A Fabric Focus for February

The art in Oxfordshire encompasses The Natural World and human endeavour within it as Oxfordshire Artweeks’ Esther Lafferty picks five places to be wowed, inspired and provoked this month, and finds a fabric-focus for February.


In the Cotswold Town of Witney, the SOTA Gallery is presenting a collective exhibition of British Wildlife by SOTA artists in a range of media – from paint and textiles, to ceramics and sculpture. There are majestic owls, and a perky puffin, fish spilling from a metalwork beak, spirited mice, hens, and a sleeping fox, curled with created from earthenware clay by Kate Ellis who gives each unique ‘talking-point’ textures are created with lace, icing cutters and other objects, that add an interesting pattern to the creatures fur. A second fox sits bright-eyed in fabric, one of twelve characters from squirrel and badger to hedgehog and hare, by textile artist Barbara Shaw who gathers many scraps of fabric together in layers to produce unique textured collages that are all are gloriously coloured and look like impressionist paintings from a distance. “The range of fabric I use includes patchwork cotton, silk, chiffon, lace and sparkly pieces, which give life to my work and for the viewer a fascinating palette of marks and shapes when seen close up,’ she explains. ‘I stitch using a grey or beige thread: the randomness of the lines and knots are visible and become part of the picture; frayed edges add the softness and subtle shading of the natural world.”


Local countryside, flora, fauna and the water are on show in a second Oxfordshire exhibition this month which draws on the rich collections of the Ashmolean Museum. In Henley’s River and Rowing Museum, Art of the Wild: Gertrude Hermes and the Natural World features innovative prints influenced by Hermes’ enduring fascination with the natural world. Her love of nature is evident in all of the works displayed – from Jazz Age wood engravings of birds, fish and flowers to her monumental coloured linocuts of the 1950s.


In Oxford, The North Wall celebrates the human form through the photography of Colin Jones, a British photojournalist who he began his creative career dancing with The Royal Ballet. This dancer-turned-photographer focused his lens on fellow dancers as his subject matter, capturing hardworking bodies and backstage drama. The rarely-seen backstage images show not just the emotional intensity and beauty of ballet but also reveal the sustained physical exertion and discipline of a dancer’s life. The exhibition includes photographs of Britain’s iconic ballerina, Margot Fonteyn in the 1960s and 1990s English National Ballet star Tamara Rojo.


It is the human hand that New York-based Chilean artist Johanna Unzueta, sees as tools in Modern Art Oxford, as she explores labour’s technological, historical and social impact on the human condition and its relationship to nature. She combines elements from Chilean craft techniques, natural tinting processes and repetitive mechanised movement to explore the human dimension of tool-making and industrial manufacturing processes, highlighting the humanity in the industrial. This exhibition, Tools for Life, features a large-scale felt sculpture of interlocking cogs based upon her own body dimensions, a collection of simple hand-made garments, a film shot at a textile factory in Chile, a wall mural and a series of brightly-coloured geometric drawings inspired by naturally occurring oval an circular patterns. It serves as a prompt to consider the unseen human actions and the exploitation used to produce the objects and technologies in our everyday lives.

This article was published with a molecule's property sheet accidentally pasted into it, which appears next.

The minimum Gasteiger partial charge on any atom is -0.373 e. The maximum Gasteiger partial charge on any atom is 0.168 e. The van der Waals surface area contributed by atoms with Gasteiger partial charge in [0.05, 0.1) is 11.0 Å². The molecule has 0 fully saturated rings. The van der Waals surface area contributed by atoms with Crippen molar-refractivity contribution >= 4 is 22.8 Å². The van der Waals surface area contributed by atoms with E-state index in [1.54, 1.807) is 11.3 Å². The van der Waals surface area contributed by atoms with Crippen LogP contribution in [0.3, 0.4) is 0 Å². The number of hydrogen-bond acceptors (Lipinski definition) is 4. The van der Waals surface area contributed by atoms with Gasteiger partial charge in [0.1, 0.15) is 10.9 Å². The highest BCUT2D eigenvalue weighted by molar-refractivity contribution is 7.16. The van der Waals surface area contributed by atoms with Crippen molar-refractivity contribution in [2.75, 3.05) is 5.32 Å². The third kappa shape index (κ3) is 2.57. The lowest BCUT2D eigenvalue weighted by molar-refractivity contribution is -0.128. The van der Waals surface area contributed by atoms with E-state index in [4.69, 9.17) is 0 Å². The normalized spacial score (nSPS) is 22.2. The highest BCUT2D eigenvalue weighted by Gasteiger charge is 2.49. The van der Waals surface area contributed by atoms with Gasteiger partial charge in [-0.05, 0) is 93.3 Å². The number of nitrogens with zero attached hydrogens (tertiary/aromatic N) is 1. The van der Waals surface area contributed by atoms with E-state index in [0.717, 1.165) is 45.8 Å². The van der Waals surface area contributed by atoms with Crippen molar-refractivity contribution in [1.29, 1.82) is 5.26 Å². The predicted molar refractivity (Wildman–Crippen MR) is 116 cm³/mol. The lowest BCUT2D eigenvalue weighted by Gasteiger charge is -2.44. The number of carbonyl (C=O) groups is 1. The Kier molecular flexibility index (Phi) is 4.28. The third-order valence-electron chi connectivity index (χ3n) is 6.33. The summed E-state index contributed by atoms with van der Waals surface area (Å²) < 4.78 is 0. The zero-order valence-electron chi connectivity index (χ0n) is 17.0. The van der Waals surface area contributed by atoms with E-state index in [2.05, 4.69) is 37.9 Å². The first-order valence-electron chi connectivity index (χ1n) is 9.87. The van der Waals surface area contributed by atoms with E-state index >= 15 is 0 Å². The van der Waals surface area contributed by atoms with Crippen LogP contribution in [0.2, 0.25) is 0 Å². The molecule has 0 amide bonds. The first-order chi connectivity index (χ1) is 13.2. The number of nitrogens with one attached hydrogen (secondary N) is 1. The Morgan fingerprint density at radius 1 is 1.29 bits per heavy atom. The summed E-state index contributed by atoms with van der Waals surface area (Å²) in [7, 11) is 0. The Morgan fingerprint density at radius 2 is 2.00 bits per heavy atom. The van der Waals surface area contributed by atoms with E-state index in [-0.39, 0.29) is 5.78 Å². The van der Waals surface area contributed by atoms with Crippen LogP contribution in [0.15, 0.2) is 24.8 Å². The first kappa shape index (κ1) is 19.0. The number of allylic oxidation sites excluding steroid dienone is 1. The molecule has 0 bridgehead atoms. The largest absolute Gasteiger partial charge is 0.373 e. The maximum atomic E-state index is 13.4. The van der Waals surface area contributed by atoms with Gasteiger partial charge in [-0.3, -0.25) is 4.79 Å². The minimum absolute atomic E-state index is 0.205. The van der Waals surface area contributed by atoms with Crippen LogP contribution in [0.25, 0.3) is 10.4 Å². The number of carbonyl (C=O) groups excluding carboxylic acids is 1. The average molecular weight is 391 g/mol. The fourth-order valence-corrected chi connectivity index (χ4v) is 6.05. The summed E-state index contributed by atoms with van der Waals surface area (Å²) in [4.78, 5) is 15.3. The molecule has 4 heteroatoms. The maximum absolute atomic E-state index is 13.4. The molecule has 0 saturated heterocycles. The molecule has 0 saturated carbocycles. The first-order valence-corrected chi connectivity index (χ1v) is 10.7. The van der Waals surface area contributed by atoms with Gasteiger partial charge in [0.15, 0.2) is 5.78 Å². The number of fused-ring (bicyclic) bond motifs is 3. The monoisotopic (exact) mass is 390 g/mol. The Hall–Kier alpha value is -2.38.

In the village of Middleton Cheney near Banbury, regional artists present Tactile Fusion, an exhibition in which the varied pieces in show draw on both traditional and contemporary textile methods in an eclectic range of mixed media (runs only until 12th). They include fabric designs for interiors; hand stitched embroidery and mixed media inspired by history and archaeology and is interpreted through; eco printing and felt making; and striking sculptural pieces combining ceramics and metalwork with a raw natural quality.


British Wildlife: various artists (From 8th – 29th February)
SOTA Gallery, 11 Langdale Court, Witney OX28 6FG

Art of the Wild: Gertrude Hermes and the Natural World (From 7th Feb – 4th May)
River and Rowing Museum, Mill Meadows, Henley-on-Thames RG9 1BF

Backstage at the Ballet (From 11 Feb – 7 March)
The North Wall Arts Centre, South Parade, Oxford OX2 7JN

Johanna Unzueta: Tools for Life (From 8 Feb – 10th May)
Modern Art Oxford 30 Pembroke St, Oxford OX1 1BP

Tactile Fusion: various artists (Runs until 12th Feb)
Heseltine Gallery @Chenderit,
Archery Road, Middleton Cheney, Banbury OX17 2QR



The Art Blog is written by Esther Lafferty of Oxfordshire Artweeks.